In between trips to visit my parents and to see friends in upstate New York, I spent a few days in Manhattan in late June. I chose the West Village, since I’d always wanted to live there. It was a great experience but really no better than other neighborhoods, which allowed me to put to rest my inflated expectations. The best part was meeting my host and the other travelers staying with her. This is something I’ve found to be true with Airbnb — there’s almost always another roommate in the picture at some point. I’ve been fortunate to have great experiences, but it is something to be aware of, if you’re thinking of booking a private room instead of an entire apartment.

Airbnb 5 – July

After traveling in Canada (at an official B&B, not an Air), I returned to New York in late July for Hacker School. I chose an Airbnb room on Montague Street in Brooklyn Heights, directly across from a Le Pain Quotidien. I needed more than just a backpack for the next three months, so I bought a tiny carry-on suitcase that was easy to carry up and down stairs. Along with my backpack and shoulder bag, this was all I had and all I needed.

I loved living in Brooklyn Heights. The room was quiet, huge, and beautifully furnished. I could look out my window and see people dining on roof decks and then go downstairs to see people dining on the street. I didn’t see my roommate much, but enjoyed the conversations we had and then enjoyed the peacefulness of the space and the neighborhood.

Airbnb 6 – August/September

My final stay in New York was in Dumbo, where I’m typing this now. I live under a bridge, and the noise of trains is my companion. I love it, for the time and the place and the atmosphere and the industrial/new/old feeling. The apartment is a mid-century furnished loft, my roommate is amazing, and the little dog is incredibly friendly and playful. The water is filtered, there’s a trampoline to jump on for exercise, and I’ve gotten a lot done while living here.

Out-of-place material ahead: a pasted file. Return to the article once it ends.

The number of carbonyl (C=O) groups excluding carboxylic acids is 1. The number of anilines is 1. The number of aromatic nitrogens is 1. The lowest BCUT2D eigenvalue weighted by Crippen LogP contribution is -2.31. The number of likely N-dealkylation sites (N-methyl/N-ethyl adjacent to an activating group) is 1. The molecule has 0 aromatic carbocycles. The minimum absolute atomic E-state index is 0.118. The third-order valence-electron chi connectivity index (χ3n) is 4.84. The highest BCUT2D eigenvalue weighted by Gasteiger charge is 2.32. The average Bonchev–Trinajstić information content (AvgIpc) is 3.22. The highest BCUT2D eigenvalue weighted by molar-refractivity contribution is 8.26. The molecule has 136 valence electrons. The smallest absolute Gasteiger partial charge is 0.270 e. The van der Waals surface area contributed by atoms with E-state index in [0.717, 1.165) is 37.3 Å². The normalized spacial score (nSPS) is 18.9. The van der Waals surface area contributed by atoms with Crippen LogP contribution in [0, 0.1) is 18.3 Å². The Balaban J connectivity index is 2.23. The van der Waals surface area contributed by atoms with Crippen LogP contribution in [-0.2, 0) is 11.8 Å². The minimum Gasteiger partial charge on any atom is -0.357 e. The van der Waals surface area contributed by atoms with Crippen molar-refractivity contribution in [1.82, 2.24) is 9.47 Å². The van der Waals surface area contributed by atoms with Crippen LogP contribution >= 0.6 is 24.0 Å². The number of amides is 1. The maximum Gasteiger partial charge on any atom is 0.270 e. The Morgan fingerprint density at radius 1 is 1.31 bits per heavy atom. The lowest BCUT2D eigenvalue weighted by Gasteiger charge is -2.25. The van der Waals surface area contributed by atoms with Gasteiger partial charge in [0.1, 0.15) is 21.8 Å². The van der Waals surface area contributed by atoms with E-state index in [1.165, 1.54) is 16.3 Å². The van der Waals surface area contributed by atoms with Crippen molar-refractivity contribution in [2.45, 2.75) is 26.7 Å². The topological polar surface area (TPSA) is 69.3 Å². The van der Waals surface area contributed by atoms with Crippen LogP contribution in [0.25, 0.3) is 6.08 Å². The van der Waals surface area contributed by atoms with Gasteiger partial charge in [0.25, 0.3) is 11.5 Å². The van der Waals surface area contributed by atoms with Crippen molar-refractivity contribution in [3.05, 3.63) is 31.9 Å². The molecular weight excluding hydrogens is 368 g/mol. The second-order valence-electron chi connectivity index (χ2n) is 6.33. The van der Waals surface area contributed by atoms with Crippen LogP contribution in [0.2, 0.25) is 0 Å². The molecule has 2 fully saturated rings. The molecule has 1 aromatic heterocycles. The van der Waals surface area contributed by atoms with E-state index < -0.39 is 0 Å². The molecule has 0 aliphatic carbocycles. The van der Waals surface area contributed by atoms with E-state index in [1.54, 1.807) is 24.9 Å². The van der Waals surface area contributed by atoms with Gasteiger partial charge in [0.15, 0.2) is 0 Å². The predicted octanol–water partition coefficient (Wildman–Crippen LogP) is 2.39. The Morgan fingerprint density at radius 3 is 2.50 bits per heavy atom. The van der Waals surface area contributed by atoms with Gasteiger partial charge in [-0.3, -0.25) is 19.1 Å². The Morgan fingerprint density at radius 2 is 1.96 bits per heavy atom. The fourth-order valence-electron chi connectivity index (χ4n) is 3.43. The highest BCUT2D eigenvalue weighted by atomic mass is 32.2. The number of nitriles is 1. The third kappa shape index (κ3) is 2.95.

Dumbo loft

I’m also ready to move on to what’s next. My “rent” next month will be in Florence and Tuscany, where I’m traveling for a post-Hacker School change of scenery. My goal is to maintain my pace of learning while seeing new places and having new experiences and considering what’s next.

I’ll be back in mid-November to decide for sure. My period of discovery will need to shift to a period of implementation or form a strange hybrid of the two, which could be even better.

But I still won’t have any stuff. And I’m happy about that. The important things in life are love, experiences and giving back — leaving something good behind. Stuff has no place in that equation, for me. It gets in the way. It’s a placeholder. I’ve learned to admit it, and clearing my life of stuff has done me a great good. It’s allowed me to see what’s important to me, focus on what’s important, and get things done.

Traveling in my own city, with Airbnb, has been an amazing experience.

The Day After the Carnival

I’m relaxed after a day at the dentist and a dose of Benadryl. This isn’t usually what I think of as relaxing.

Maybe because I’m coming to the end of Hacker School in a few weeks, maybe because I have a lot of work ahead of me and I’m excited about it, maybe because I’ve been thinking and coding and reading and writing nonstop since late July, but my brain is taking a breather.

I really want to pick up that JavaScript book. The one next to me on the table. But I listen to music my roommate is playing and put my head on my knees and smile and close my eyes.

I ate a bowl of pasta with olive oil, butter, garlic, tomatoes and Parmesan cheese. Perfect comfort food. My tooth doesn’t hurt. Giant relief. I can’t wait to go to bed, for once.

I look back at last spring and it seems like a different life. The space between now and then is well-trodden, like a field the day after a carnival. Walked on, laughed on, played on. Now I just want to walk forward. Or run.

That’s how I feel — like I’m running to do as much as possible, see all the sights and do all the things and be productive and valuable and make this the right decision. It’s a whirl and I love it. I’m never sure what to think. Just: Do as much as possible. Do as many things that scare me as possible. Make the most of this time. Enjoy life along the way.

Dreams, Decisions and the Subconscious

I dreamed of work. Not in a good or bad way, more as an alternative to what-is. I woke in the early-morning light, thinking, “Again?”

Be aware that if you make a major change, this will happen. The other will come calling when you least expect it. The decision not made.